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VIEWROMA GALLERY CV Works Giorgos Tsakiris Gallery Exhibitions ROMA GALLERY CV Works
Giorgos Tsakiris was born in Giannitsa in 1955. He studied Electronics and later on during his studies in the school of Fine Arts in Florence, he was taught how to paint by professor Faruli and engraving with professor Vizzano. Upon his return to Greece (1983) he was living between Athens and Thessaloniki, holding a workshop on the base of Paikos mountain. In his resume, one can find more than sixteen individual exhibitions in Greece and Italy, while his entries in group exhibitions all over Greece and abroad, are well over twenty-five. Amongst others, he took part in the European Polidaedalus (1993) in Chania, in XIX Biennale in Alexandria (1997), in Athens by Art (2004) and more. His works were exhibited more often in Thessaloniki, while the artist has received many awards: he received the Special Painting Award Santa Croce in Florence in 1987 and 1982, as well as the First Award in Engraving in Vilamania in 1981. His works can also be found in the Vorre Museum, as well as in public and private collections all over Greece, Italy, Germany, France and America. His painting and engraving works until 1980 are influenced heavily by Francis Bacon. While numbers and mathematical signs, elements of Greek and Latin scripture, forming words and sentences, are embodied in his work. Gradually, all surfaces lose their rectangular or square shape. The wall installations are combined with real objects (like tree trunks, ropes and other) forming structural units. Those years around 1980, signify Tsakiris's final transition to three-dimensional structures. Most of them have a totemic shape, and their placement creates a feeling of being part of ritual. The same rationale was followed by a series of his works, which were presented during the late '80s and early '90s. His set up in mountain Paikos in 1986 was very critical in the artist's development. Since then, a series of outdoor space manipulation emerged, which was in complete harmony with the environment, without disrupting its morphology and function. What the artist proposed via this series of interventions was the existence of a special relationship between art and nature, as well as a way for the audience to view this work as a living being rather than a lifeless spectacle. Left there, time altered these structures, the same way it does to every living being. In the '90s, living organisms were presented in front of an audience, in artificial ecosystems, created by Tsakiris in his exhibitions. This time, art doesn't take place outdoors. All the natural functions are installed in the exhibition hall. Giorgos Tsakiris, is a very distinct case in Neo Hellenic Art. With his work, he has managed to go completely independent from static art, which derives from an organic process that allows his works to have their own life, intricately interwoven with time. His work is directly connected with Nature and Ecology. Using organic matter, he synthesizes visual propositions, which are the result of an obsessive observation of physical phenomena and nature. This way, he draws our gaze to phenomena and concepts that our society would otherwise take for granted, or ignore and disregard. Giorgos Tsakiris is an artist who honours his generation. With his work and stance, he is keeping his distance from the social and moral degradation, which our modern society has imposed, in a society of overproduction. This makes him a rather important artist.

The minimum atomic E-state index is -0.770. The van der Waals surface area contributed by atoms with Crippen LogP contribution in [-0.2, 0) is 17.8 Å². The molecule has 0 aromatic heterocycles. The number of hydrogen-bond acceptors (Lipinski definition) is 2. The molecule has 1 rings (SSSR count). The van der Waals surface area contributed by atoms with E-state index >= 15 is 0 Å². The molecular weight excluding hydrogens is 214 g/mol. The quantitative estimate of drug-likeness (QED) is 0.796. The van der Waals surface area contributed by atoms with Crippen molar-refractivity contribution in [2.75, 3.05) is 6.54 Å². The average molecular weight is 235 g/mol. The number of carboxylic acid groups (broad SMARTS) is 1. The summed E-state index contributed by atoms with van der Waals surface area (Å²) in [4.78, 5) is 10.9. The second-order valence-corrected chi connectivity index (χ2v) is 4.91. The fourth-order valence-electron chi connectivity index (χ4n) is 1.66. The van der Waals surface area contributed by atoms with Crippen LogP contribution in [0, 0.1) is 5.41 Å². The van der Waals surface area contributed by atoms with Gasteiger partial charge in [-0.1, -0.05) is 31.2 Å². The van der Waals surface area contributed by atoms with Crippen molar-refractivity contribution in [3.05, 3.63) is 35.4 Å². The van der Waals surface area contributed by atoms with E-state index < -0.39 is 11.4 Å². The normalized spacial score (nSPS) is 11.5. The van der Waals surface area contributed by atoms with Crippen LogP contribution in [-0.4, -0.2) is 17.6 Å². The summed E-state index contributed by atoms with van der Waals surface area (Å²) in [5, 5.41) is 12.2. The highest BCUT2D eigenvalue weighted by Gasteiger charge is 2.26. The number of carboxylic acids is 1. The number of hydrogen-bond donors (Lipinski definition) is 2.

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VIEW ROMA GALLERY CV Works Danil Panagopoulos Gallery Exhibitions
Danil studied under Konstantinos Parthenis and obtained a scholarship from the Greek government to study in Paris. There, he completed most of his works, heavily inspired by the revolutionary atmosphere of May ’68. He was a friend and a collaborator to art critic Pierre Restany, who introduced the artistic movement of Nouveau Réalisme - the thoughtful European response to the cheerful frivolity of American Pop Art. Witty, introverted and dedicated to his uncompromising quest, Danil left behind a collection of works that became a landmark of his era. The importance of his art surpasses the geographical limits of Greece and can be compared to some of the emblematic moments of the postwar European avant-garde. For Danil, great art is born when aesthetic need becomes a societal need. Indicative of Danil’s artistic greatness is the fact that he, as well as his loyal companion Vlassis Caniaris, lived and worked parallel to many influential and powerful artistic currents (Arte Mécano, Arte Povera, Art Informel, Minimalisme, and the Supports/Surfaces collective), yet never completely adhering to any of them, firmly insistent on artistic independence. From early on, Danil broke away from the constraints posed by narrative representation and claimed the three-dimensional space through a series of works that defied all representational conventions. Using cheap materials like cardboard boxes, rags, wood and, later, burlap fabric, the artist managed to create a world which, through its handmade clarity, resisted the dominant structures of overconsumption, overproduction, and mass industrialization. A rationalist and strict materialist, Danil was suspicious of any kind of metaphysical ‘escape’. Nevertheless, he managed, through his later works, to touch on the limits of artificial and natural light (?), creations that, without transcendental references, still feel sacred and foreboding. Contrary to everyone else, Danil, from his earliest all the way to his latest works, from his temperas as an apprentice to his evocatively abstract compositions of the ‘80s, deals with light not through the realm of visual arts, but through ontology. Ex nihilo, he creates light as a material and simultaneously a highly spiritual conquest. The artist uses light as a spatial premise, producing it as if he were an engineer, excavating it as if he were an archaeologist, and birthing it through the shadows. He does so in a way that overcomes the limitations of the material wall on which the works rely, rendering the wall not as the end of the artwork’s world, but as the beginning of a different world entirely. He belongs to those special artists - like Marcel Duchamp - who relied on the participation of the informed viewer for the artwork to achieve its full potential of completeness, not in the spectator’s eyes, but in the spectator’s mind. Danil was a pioneer of light, but not in the way that the Impressionists or the Fauvists, who he greatly admired, were. Neither was he a light pioneer in the illusionistic, Renaissance aesthetic sense, but in a transcendental manner that connected Byzantine mysticism to Kazimir Malevich. Danil possessed a controlled method - a la Cézanne - which results in almost irrational conclusions of a visual apocalypsis (révélation) about the light that creates space or, rather, the light that allows space to exist.